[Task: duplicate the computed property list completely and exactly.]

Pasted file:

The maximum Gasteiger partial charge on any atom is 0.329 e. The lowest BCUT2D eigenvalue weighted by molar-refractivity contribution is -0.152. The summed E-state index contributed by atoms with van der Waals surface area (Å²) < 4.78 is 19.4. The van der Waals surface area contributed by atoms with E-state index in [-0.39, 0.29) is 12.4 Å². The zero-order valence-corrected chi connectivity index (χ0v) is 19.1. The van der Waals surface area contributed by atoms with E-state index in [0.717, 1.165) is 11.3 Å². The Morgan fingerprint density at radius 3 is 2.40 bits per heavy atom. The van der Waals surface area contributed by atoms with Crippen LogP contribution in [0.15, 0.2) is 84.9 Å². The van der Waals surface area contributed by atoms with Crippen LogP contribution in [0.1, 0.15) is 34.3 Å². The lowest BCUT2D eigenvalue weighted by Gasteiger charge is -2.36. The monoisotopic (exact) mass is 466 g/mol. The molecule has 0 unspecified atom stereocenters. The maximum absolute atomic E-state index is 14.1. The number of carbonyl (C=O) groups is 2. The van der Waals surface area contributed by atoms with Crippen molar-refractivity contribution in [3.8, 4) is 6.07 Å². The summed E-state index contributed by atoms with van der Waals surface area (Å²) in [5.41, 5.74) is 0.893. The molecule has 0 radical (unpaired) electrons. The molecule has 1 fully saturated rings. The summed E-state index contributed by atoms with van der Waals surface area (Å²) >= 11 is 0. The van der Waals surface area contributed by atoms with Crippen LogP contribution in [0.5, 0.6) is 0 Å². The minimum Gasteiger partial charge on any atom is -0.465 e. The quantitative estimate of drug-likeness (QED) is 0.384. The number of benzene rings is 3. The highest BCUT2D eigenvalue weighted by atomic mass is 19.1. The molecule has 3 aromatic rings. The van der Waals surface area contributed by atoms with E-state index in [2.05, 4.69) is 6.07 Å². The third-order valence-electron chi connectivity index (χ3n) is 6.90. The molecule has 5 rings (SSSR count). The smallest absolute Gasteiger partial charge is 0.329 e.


The maximum Gasteiger partial charge on any atom is 0.329 e. The lowest BCUT2D eigenvalue weighted by molar-refractivity contribution is -0.152. The summed E-state index contributed by atoms with van der Waals surface area (Å²) < 4.78 is 19.4. The van der Waals surface area contributed by atoms with E-state index in [-0.39, 0.29) is 12.4 Å². The zero-order valence-corrected chi connectivity index (χ0v) is 19.1. The van der Waals surface area contributed by atoms with E-state index in [0.717, 1.165) is 11.3 Å². The Morgan fingerprint density at radius 3 is 2.40 bits per heavy atom. The van der Waals surface area contributed by atoms with Crippen LogP contribution in [0.15, 0.2) is 84.9 Å². The van der Waals surface area contributed by atoms with Crippen LogP contribution in [0.1, 0.15) is 34.3 Å². The lowest BCUT2D eigenvalue weighted by Gasteiger charge is -2.36. The monoisotopic (exact) mass is 466 g/mol. The molecule has 0 unspecified atom stereocenters. The maximum absolute atomic E-state index is 14.1. The number of carbonyl (C=O) groups is 2. The van der Waals surface area contributed by atoms with Crippen molar-refractivity contribution in [3.8, 4) is 6.07 Å². The summed E-state index contributed by atoms with van der Waals surface area (Å²) in [5.41, 5.74) is 0.893. The molecule has 0 radical (unpaired) electrons. The molecule has 1 fully saturated rings. The summed E-state index contributed by atoms with van der Waals surface area (Å²) >= 11 is 0. The van der Waals surface area contributed by atoms with Crippen LogP contribution in [0.5, 0.6) is 0 Å². The minimum Gasteiger partial charge on any atom is -0.465 e. The quantitative estimate of drug-likeness (QED) is 0.384. The number of benzene rings is 3. The highest BCUT2D eigenvalue weighted by atomic mass is 19.1. The molecule has 3 aromatic rings. The van der Waals surface area contributed by atoms with E-state index in [2.05, 4.69) is 6.07 Å². The third-order valence-electron chi connectivity index (χ3n) is 6.90. The molecule has 5 rings (SSSR count). The smallest absolute Gasteiger partial charge is 0.329 e.